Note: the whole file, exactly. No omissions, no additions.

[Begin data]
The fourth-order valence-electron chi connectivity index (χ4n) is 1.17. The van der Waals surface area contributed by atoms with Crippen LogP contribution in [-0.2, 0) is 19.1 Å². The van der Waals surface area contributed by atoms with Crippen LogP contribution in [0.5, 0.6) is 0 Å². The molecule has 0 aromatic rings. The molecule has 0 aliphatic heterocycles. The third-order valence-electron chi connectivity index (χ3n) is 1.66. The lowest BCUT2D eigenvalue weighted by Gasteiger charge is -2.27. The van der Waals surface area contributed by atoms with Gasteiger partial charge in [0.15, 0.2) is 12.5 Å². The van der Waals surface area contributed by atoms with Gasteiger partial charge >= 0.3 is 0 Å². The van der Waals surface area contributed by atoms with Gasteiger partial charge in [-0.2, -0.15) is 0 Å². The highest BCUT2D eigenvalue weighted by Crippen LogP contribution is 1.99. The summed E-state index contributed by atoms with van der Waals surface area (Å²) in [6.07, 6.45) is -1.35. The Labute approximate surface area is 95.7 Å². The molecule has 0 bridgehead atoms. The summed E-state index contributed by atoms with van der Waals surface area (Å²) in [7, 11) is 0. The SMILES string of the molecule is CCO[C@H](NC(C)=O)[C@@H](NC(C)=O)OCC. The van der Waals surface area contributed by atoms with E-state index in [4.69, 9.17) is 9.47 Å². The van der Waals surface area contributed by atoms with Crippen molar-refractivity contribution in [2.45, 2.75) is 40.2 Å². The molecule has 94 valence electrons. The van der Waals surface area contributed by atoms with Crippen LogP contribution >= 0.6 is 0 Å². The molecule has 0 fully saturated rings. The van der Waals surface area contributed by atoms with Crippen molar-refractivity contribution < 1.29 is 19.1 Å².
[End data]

The fourth-order valence-electron chi connectivity index (χ4n) is 1.17. The van der Waals surface area contributed by atoms with Crippen LogP contribution in [-0.2, 0) is 19.1 Å². The van der Waals surface area contributed by atoms with Crippen LogP contribution in [0.5, 0.6) is 0 Å². The molecule has 0 aromatic rings. The molecule has 0 aliphatic heterocycles. The third-order valence-electron chi connectivity index (χ3n) is 1.66. The lowest BCUT2D eigenvalue weighted by Gasteiger charge is -2.27. The van der Waals surface area contributed by atoms with Gasteiger partial charge in [0.15, 0.2) is 12.5 Å². The van der Waals surface area contributed by atoms with Gasteiger partial charge >= 0.3 is 0 Å². The van der Waals surface area contributed by atoms with Gasteiger partial charge in [-0.2, -0.15) is 0 Å². The highest BCUT2D eigenvalue weighted by Crippen LogP contribution is 1.99. The summed E-state index contributed by atoms with van der Waals surface area (Å²) in [6.07, 6.45) is -1.35. The Labute approximate surface area is 95.7 Å². The molecule has 0 bridgehead atoms. The summed E-state index contributed by atoms with van der Waals surface area (Å²) in [7, 11) is 0. The SMILES string of the molecule is CCO[C@H](NC(C)=O)[C@@H](NC(C)=O)OCC. The van der Waals surface area contributed by atoms with E-state index in [4.69, 9.17) is 9.47 Å². The van der Waals surface area contributed by atoms with Crippen molar-refractivity contribution in [2.45, 2.75) is 40.2 Å². The molecule has 94 valence electrons. The van der Waals surface area contributed by atoms with Crippen LogP contribution >= 0.6 is 0 Å². The molecule has 0 fully saturated rings. The van der Waals surface area contributed by atoms with Crippen molar-refractivity contribution < 1.29 is 19.1 Å².